Treatment Options For BPH: What Is A Prostatic Stent?
A prostatic stent is a device used to either permanently or temporarily open the male urethra and it can be inserted as a temporary or permanent device. Prostatic stents are used most often for patients with significant medical problems that prohibit medication or surgery. It is a tiny, springlike device inserted into the urethra. When expanded, it pushes back the surrounding tissue and widens the urethra.
This option is used most often to treat BPH in elderly men with acute urinary retention who are in poor overall health and unable to withstand more aggressive BPH treatments such as TURP. Prostatic stents are not considered a long-term solution, and they don’t work at all for some men. The success rate ranges from 50 to 90 percent, and there is a high rate of complications.
How Is A Stent Inserted?
The stent is placed inside the prostate on the end of an instrument called a flexible cystoscope. This is a flexible instrument that can look inside the body. You are conscious during the procedure and local anaesthetic jelly is placed in the urethra in order to make the procedure more comfortable. The flexible cystoscope is then passed through the urethra into the prostate allowing the stent to be positioned appropriately. The whole procedure takes about 15 minutes and can be watched on a monitor.
Advantages And Disadvantages To Permanent Prostatic Stents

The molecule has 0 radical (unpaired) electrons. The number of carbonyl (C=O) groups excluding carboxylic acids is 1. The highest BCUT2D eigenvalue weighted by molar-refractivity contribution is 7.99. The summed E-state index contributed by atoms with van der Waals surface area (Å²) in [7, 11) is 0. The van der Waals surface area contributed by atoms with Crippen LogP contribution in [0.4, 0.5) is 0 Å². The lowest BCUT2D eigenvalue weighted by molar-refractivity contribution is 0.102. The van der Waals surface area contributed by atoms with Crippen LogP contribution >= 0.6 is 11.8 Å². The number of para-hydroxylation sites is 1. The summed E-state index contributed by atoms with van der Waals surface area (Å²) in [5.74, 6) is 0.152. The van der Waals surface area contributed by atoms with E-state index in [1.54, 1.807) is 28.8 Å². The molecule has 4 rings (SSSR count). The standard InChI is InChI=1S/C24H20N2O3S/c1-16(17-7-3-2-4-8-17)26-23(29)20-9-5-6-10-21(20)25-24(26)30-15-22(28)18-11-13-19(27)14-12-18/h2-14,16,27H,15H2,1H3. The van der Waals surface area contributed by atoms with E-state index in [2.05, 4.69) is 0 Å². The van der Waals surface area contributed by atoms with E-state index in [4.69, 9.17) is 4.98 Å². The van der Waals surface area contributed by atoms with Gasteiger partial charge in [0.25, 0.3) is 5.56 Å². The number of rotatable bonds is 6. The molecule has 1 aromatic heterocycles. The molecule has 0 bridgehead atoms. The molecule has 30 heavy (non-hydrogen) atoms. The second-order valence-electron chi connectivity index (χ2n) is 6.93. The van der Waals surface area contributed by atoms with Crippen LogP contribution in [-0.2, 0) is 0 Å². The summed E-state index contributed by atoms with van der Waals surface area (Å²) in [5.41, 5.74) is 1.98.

- They can be placed in less than 15 minutes under regional anesthesia.
- Bleeding during and after surgery is minimal.
- The patient can be discharged the same day.
- They may cause increased urination and limited incontinence.
- They may cause mild discomfort
- They can become dislodged, leading to urinary obstruction or total incontinence.
- They can become infected and can be very difficult to remove.
- Their fixed diameter limits subsequent endoscopic surgical options.
Advantages And Disadvantages To Temporary Prostatic Stents
- They can be placed in less than 15 minutes in a manner similar to Foley catheter placement.
- They can be easily removed, also in a manner similar to Foley catheter removal.
- They allow the patient to retain volitional voiding.
- Patients prefer a temporary stent to Foley catheter use.
- A temporary stent will not provide voiding function if the patient does not have a working bladder and external sphincter.
- The stent may cause mild discomfort.
- They may cause urinary frequency which usually subsides after the first 78 hours.
- If the stent is not sized correctly or placed correctly, the patient may experience urinary retention or slight incontinence until the problem is corrected.
For the first couple of days, there may be some discomfort and even some burning as you pass urine; however, these symptoms should gradually wear off over time. Minor side effects of having a prostatic stent include: having to urinate often and right away, dribbling of urine, discomfort, and light bleeding. Men with BPH are encouraged to discuss all of their treatment options with their urologist.